Dear Caring Parent,

I’ve been thinking about telling vs listening lately as I talk with parents and children. While some things definitely need telling, I’ve concluded that we could all do a lot more listening. At home and in schools. How do we parents get better at listening? True listening – with curiosity and a mindset of discovering ‘what do you think’, ‘what do you know’, ‘what do you want to know’, ‘what do you need to know’, ‘what are you hearing’, ‘how do you plan to respond if ___?’ 

I find myself watching parents relax as they are truly listened to, with good reason – parenting touches every part of our being! I also watch the difference in a child’s heightened engagement when parents are truly listening to them.

The Telling Side

Yet it’s hard. We live in a telling culture for one thing, not a listening culture. People tell parents how to parent. Parents tell their children how to behave, the schedule, who they can play with, how much they can run down the street or not. Our schools are even based on telling – how to compute addition, history as laid out in a text book, science facts. We fill the vessel of our children’s minds through telling. For the most part. That’s being parental, right? Maybe not as much as cultural legacy would say. 

We don’t learn how to listen. I for one never learned about listening until I took a communications class in college. We do, however, tend to do a great job listening to our babies

But as get older they need to be told ___, we say! True, telling is necessary. Or is it?  We have to tell them to look both ways before they cross the street, right?. Or do we? Could we ask, how do you know if any cars are coming? And why do you need to know if a car is coming down the road? We’d quickly learn whether telling is needed or not! 

Does listening apply to everything? Not really. There is such a thing as an order, or something non-negotiable, or a safety scenario. There are times when they really don’t get the consequences of something like trying to kick a ball over cars as they go by, or getting drunk and driving. Telling IS necessary.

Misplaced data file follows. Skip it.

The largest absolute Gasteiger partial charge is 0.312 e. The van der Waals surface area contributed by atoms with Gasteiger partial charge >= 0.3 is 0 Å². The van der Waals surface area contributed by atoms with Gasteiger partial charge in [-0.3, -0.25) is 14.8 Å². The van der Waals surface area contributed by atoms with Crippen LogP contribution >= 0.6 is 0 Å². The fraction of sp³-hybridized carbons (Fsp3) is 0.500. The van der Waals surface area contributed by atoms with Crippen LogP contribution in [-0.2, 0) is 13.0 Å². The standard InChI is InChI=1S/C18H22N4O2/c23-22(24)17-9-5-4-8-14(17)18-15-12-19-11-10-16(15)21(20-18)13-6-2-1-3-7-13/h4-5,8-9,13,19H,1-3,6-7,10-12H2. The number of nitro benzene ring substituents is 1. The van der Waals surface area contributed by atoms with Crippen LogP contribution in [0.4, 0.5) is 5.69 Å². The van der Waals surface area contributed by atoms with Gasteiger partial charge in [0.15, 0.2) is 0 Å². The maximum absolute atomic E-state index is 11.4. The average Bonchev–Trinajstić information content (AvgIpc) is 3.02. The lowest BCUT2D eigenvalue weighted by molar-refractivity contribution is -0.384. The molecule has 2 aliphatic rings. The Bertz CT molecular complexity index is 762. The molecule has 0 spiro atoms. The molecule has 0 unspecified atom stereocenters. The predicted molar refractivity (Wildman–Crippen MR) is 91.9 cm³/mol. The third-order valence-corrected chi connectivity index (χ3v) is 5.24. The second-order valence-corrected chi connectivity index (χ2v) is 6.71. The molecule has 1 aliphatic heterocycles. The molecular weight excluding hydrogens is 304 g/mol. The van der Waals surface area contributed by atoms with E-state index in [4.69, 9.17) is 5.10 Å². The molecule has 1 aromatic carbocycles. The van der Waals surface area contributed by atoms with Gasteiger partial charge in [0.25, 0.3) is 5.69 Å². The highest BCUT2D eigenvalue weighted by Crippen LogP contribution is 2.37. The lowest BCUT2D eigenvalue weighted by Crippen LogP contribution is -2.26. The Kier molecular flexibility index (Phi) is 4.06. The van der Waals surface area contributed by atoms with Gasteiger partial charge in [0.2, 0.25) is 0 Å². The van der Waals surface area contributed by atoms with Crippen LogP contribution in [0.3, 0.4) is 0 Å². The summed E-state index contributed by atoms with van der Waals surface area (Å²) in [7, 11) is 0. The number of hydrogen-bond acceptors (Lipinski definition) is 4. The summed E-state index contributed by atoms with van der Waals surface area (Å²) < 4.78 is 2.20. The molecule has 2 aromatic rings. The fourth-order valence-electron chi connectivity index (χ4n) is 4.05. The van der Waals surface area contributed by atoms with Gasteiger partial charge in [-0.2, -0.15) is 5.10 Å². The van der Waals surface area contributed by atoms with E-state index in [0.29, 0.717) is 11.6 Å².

YET, we could do a lot more listening!

The Listening Side

Listening is a lot of things. When I’m listening well, it’s a multi sensory experience. What I’m picking up on includes their words, their look and sound, their feel, their movement. I’m checking in with them to see if I have it right. I’m pausing, asking questions as a response. I’m backing away from what I wish or judge.

Listening is what we do when we want to understand the what and why of something, when we want to energize a relationship, when we want to get out of nagging or boredom. Listening to our children is what we do when we want them to grow into their independent selves at the stage they are in. When we listen with curiosity, we give them a chance to engage with their mind and feelings – it’s empowering. It’s like walking hand in hand.

How Do I Listen Better?

Here are the main ways to engage in listening:

  1. ask questions – listening for their awareness and perspective as well as knowledge (like about crossing the road).
  2. reflect – trying to understand their experience by letting them know what you are hearing the say.
  3. focus on non-verbals – getting hints about what they are feeling strongly about. And there are times when all of these are going on at once.
  4. check out this acclaimed book, How to Talk so The Kids Will LIsten, Listen so the Kids Will Talk

LIstening is so much more fun and alive than telling. And yet, I know well how to flub it. In my work I do a lot of listening. Yet when I come home I’ve been know to turn on the telling, parental side of me!  I have to remind myself, to this day, to listen (culture is strong). 

This Week

Start to re- imagine some of your everyday situations that get you into a bind with your children, or when you find yourself nagging. Get curious about what they might say if you ask questions, reflect to them empathetically, and just notice their non-verbals and put that into words for them or just respond to the feeling, with understanding. Instead of saying “don’t cross the street without looking”, ask “what happens if there’s a car coming fast as you cross the street?”.  Instead of “why haven’t you finished your homework?”, ask, “what is it like doing that homework?”. 

If you are interested in getting better at how you listen to your children AND to yourself, The Dance of Parenting is for you! It includes fun ‘exercises’ for listening and stories about how it helped in simple to intense situations. I wrote it. I use it! It’s my friendly reminder, because like I said, I need it. You can even use the exercises to get your children to listen more.

Take care now, Natasha

p.s. I am an Amazon Associate so sometimes you’ll see links to books and products in my life. I am confident they will support your parenting and personal goals.